The Sounds of Sofy’a

French 101 Textbooks from College
French 101 Textbooks from College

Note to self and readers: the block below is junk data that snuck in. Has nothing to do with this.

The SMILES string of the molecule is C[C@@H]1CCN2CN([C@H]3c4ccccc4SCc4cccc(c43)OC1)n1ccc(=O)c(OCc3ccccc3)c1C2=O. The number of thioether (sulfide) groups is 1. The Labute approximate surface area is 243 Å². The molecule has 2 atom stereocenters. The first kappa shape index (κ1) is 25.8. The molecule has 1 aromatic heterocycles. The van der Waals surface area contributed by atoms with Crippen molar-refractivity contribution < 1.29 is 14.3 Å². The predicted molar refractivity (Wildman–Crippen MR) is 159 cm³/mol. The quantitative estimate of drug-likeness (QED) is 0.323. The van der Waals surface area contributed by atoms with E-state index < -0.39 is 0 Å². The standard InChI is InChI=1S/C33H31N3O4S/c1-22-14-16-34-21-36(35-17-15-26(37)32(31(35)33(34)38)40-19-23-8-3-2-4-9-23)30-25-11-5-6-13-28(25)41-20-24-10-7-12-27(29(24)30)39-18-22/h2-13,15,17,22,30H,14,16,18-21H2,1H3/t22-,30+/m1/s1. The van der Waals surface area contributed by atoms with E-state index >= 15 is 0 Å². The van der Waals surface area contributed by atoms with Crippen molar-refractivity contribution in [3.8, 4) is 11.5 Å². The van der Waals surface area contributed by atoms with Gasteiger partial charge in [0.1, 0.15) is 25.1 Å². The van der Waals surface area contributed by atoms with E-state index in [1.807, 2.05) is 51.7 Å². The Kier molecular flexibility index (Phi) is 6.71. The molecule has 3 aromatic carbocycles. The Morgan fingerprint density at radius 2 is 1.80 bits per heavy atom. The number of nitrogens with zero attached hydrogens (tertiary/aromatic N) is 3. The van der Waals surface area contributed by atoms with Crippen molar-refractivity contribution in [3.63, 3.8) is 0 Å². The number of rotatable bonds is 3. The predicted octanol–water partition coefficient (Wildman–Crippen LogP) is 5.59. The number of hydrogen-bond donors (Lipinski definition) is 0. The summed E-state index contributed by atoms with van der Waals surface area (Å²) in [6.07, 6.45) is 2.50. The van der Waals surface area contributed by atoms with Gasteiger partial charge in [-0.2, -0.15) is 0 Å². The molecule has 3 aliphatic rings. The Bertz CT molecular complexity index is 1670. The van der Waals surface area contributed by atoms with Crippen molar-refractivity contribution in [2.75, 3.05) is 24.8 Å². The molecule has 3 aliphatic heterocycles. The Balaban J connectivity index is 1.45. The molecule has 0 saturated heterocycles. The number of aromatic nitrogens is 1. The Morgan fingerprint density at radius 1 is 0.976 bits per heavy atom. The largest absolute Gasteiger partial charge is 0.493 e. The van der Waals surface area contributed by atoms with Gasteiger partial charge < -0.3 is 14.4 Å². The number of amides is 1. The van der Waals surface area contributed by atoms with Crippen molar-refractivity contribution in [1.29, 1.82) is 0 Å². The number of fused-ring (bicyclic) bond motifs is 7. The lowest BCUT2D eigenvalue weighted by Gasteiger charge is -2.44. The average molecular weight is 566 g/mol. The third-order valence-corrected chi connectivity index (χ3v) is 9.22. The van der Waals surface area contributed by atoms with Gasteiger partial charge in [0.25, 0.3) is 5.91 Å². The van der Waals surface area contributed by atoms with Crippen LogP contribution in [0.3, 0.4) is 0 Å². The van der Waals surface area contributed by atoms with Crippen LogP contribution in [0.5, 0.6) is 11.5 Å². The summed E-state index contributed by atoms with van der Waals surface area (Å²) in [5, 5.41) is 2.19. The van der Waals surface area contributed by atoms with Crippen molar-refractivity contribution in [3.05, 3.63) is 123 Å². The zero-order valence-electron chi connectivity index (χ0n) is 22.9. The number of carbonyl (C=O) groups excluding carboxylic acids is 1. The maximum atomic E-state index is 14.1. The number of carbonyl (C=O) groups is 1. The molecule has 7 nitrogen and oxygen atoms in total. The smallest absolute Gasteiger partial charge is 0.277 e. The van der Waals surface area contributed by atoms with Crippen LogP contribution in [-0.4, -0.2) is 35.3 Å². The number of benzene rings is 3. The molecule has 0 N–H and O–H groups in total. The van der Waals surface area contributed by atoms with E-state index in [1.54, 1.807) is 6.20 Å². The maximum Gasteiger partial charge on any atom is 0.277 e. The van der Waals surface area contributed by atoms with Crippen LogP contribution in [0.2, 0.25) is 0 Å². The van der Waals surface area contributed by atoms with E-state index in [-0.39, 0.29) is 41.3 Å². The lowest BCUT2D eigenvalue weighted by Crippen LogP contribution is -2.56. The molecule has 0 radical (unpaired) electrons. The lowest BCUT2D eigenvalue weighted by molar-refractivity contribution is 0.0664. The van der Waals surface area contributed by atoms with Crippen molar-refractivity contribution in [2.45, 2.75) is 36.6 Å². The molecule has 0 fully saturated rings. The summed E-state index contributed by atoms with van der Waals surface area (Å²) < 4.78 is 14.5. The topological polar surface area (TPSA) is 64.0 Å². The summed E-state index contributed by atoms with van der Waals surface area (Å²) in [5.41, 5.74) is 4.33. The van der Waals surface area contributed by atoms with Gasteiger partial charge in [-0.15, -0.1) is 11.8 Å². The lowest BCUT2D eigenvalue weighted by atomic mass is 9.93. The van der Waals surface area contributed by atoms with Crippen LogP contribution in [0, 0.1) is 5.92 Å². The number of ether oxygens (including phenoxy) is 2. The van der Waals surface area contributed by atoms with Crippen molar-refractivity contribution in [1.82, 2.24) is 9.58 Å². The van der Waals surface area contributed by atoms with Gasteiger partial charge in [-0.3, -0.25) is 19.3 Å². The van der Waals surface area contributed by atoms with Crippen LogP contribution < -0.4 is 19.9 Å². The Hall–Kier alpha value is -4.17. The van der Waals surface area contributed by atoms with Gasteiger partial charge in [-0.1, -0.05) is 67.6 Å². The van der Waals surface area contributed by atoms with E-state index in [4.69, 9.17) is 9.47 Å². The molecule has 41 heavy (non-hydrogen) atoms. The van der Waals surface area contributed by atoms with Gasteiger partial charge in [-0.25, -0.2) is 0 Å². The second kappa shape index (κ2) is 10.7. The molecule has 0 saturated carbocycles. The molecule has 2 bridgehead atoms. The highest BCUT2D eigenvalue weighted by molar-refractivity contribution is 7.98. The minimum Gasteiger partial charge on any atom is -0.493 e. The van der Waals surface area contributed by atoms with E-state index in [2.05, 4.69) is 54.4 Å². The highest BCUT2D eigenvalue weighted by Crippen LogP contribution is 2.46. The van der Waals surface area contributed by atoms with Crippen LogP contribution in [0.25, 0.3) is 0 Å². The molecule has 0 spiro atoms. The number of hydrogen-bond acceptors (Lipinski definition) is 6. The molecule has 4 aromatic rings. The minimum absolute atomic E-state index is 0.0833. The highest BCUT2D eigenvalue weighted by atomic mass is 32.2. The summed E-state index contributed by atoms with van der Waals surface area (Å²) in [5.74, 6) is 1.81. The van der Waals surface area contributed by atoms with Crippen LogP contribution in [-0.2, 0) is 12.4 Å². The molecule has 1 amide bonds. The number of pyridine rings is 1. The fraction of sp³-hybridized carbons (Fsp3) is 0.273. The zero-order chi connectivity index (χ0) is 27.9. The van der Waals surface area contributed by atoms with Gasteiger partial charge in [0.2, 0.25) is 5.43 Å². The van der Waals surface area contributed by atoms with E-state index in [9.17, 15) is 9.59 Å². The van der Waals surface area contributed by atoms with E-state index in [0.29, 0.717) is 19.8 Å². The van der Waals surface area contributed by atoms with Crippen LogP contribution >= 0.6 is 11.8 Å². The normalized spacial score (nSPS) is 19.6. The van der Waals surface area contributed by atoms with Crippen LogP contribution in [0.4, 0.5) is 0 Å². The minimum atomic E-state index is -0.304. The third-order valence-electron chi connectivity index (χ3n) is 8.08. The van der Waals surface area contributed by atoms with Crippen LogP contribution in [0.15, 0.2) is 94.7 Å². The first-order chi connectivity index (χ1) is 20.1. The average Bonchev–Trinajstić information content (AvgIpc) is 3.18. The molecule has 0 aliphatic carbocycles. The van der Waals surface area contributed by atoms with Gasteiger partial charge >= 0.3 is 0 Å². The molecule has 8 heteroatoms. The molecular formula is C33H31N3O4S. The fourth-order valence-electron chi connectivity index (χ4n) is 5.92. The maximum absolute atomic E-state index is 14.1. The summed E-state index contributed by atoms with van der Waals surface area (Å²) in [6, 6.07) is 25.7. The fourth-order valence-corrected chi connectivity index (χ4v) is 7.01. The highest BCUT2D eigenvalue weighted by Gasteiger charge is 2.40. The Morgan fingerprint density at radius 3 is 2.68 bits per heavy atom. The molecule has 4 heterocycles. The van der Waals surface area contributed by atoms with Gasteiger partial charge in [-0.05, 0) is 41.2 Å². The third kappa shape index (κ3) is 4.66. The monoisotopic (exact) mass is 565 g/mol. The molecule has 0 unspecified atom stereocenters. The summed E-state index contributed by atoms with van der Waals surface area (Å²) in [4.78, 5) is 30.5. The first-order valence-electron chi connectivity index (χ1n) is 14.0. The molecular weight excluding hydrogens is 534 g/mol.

Published. There it was. I made a grave linguistic snafu. A le placed hastily in front of a feminine word. The classic rookie French error- mixing articles. In French if a word is masculine, then le is the article. If the word is feminine, then la is the article. Le jour (the day)- masculine. La nuit (the night)- feminine. That’s French 101- know your articles. How could I have been so careless? What was I thinking? Sure, chandeleur does not have the usual ‘e’ at the end, which would be indicative of its feminine nature. However, La Chandeleur, the pancake holiday, is a beloved French tradition. To the newbie Francophile, my linguistic brain lapse might have gone unnoticed, but surely my French comrades caught the blunder. Mortifying. When I noticed the mistake on my social media post, I thought of all those times I read a tweet or post with the word ‘da’ instead of ‘the’, and thought how pitiful that slang sounded- a butchery of the English language. Given a mistake, my article mishap essentially begged the same type of desecration to the French language. I started to wonder- am I losing my French skills? A few pep talks to myself during the morning commute later, and I realized that my French skills, albeit mediocre at best, were far from lost. They were not perfect, but they were still there. With this self-assurance, an old college French class recitation came to mind- Mon. Ma. Mes. Ton. Ta. Tes. Le. La. Les. Repeat. Of all the language teachers during my journey for fluency, each one offered something different to the conversation. My high school teacher had a passion for French literature, and it was through her I adopted a fondness for the likes of Madam Bovary and Waiting for Godot. During the infamous study abroad, my terrifying French teacher showed me the ways of le subjonctif. Then there was the composer of that little, comforting recitation- Sofy’a.